Margareta had a somewhat better experience. She had sent her brother a letter “forgiving” him, years before she actually began to deal with her abuse. He responded by admitting that he “was the bad person.” When she later confronted him — at a family gathering — he stormed out of the room saying “You already forgave me, why are you bringing all of this up now?” But, before he actually got out of the room, she heard him add, “Of course, its the older person’s responsibility — the child is not to blame.”

A perpetrator’s admission of guilt and acceptance of blame can give a survivor great strength — as in Margareta’s case but they are not necessary. Mental health professionals recommend that before taking the emotional risk of confronting an abuser, survivors should first carefully assess their own recovery, and consult with their therapists.

Listening to and believing reports of sexual abuse validate any victim’s perceptions as well as his or her sense of self-worth. It may be especially important to express this validation to survivors of sibling sexual abuse. Furthermore, according to Gil, “during the initial assessment, therapists need to ask if the client has been sexually abused by anyone — we need to look at sibling abuse as seriously as we would any other form of abuse.” She stresses that “in the past, society has tended to romanticize sexual activity between siblings. We now know that this form of abuse has very serious consequences.”

Andrea L.T. Peterson, M.Div., is a freelance writer and editor. She is currently seeking a Master’s degree in Religious Ethics from The University of Virginia, and is an associate editor of Moving Forward.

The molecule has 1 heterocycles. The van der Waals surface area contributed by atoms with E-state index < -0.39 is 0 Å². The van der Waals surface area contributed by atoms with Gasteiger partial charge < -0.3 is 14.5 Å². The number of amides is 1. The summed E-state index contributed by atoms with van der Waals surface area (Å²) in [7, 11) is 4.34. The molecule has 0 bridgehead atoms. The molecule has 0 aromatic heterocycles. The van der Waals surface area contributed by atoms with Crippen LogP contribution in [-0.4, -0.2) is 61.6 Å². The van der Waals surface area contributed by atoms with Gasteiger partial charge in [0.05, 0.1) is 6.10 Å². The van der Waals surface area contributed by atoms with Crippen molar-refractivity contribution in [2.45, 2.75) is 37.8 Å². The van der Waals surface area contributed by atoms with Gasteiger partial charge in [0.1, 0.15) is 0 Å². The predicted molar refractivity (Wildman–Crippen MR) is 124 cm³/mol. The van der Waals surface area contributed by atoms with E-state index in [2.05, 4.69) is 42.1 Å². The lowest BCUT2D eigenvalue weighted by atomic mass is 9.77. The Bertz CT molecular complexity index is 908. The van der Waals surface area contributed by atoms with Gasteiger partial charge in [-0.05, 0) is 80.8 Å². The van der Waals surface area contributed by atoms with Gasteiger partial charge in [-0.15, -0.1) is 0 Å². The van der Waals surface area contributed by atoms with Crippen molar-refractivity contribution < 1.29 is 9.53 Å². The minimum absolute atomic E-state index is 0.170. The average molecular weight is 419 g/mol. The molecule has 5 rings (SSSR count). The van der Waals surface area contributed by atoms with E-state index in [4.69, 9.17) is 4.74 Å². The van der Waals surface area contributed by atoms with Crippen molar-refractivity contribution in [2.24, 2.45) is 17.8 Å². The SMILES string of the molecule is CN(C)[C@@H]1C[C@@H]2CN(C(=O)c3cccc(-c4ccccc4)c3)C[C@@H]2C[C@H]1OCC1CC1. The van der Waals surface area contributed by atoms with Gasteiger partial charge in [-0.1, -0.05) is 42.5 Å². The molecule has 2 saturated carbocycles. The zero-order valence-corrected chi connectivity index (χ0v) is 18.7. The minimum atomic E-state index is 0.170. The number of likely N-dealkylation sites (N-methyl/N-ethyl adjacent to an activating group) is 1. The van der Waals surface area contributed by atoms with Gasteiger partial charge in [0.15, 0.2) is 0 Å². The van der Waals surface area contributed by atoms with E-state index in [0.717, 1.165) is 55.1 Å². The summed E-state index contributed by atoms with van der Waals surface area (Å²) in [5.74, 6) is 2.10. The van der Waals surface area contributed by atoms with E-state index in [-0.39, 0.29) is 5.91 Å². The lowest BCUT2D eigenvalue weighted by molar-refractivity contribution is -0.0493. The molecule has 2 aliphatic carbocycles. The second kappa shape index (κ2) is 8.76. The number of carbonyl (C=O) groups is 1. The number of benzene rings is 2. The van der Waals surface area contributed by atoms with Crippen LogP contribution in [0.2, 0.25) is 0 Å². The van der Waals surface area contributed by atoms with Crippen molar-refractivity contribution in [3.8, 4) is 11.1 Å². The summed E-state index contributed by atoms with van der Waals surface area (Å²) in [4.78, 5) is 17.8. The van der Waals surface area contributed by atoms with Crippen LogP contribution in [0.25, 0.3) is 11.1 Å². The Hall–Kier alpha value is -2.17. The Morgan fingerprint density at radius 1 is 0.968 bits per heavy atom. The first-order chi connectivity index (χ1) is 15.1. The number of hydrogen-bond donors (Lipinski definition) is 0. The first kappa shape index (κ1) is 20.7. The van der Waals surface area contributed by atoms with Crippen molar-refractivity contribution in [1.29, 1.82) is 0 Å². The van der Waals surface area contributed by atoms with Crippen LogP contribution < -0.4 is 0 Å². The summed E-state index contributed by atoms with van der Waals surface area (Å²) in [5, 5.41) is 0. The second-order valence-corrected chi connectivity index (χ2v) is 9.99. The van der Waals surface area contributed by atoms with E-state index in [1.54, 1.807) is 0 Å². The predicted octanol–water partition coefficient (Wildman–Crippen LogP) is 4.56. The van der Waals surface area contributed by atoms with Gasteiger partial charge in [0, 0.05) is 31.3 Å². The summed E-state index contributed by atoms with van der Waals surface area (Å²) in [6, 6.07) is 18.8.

Recommended Reading
Perilous Rivalry: When Siblings Become Abusive by Vernon R. Wiehe with Theresa Herring.
Brothers and Sisters: How They Shape Our Lives by Jane Mersky Leder.
When Children Molest Children by Carolyn Cunningham and Kee MacFarlane.
Steps to Healthy Touching by Carolyn Cunningham and Kee MacFarlane.

D. Finkelhor, “Sex Among Siblings,” Archives of Sexual Behaviour 10 (1980): 171-194.
Marsha L. Heiman, “Untangling Incestuous Bonds: The Treatment of Sibling Incest,” in Siblings in
Therapy, ed. Michael D. Kahn and Karen Gafl Lewis (New York: W.W. Norton, 1988), p. 165.
H. Smith and E. Israel, “Sibling Incest: A Study of the Dynamics of 25 Cases,” Child Abuse & Neglect 11 (1987):101-108.

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Support, Information and Guidance for adult victims of child abuse and their support networks.

7 Responses to Sibling Sexual Abuse: An Emerging Awareness of an Ignored Childhood Trauma

  1. AvatarAnonymous says:

    Hi . I’d tell you my name but I want it to be anonymous, I’m a 16 year old female from Oregon . My brother molested me for about 4 years starting and age 8. I didn’t know what he was doing was wrong I was just a child. I guess that’s why I blame myself a lot for not realizing that he’s molesting me and I aloud it to happen for years. I told my parents but no charges were made on him Bc the cops said he’s just a teenager w hormones. I currently have been having seziures due to stress from that. I can’t have a relationship w anyone like my regular friends . I also am now bisexual and I think that might slightly have somethig to do w him. Idek why I’m writing this. Anyway ya bye.

    • AvatarAnonymous in Sacramento, CA says: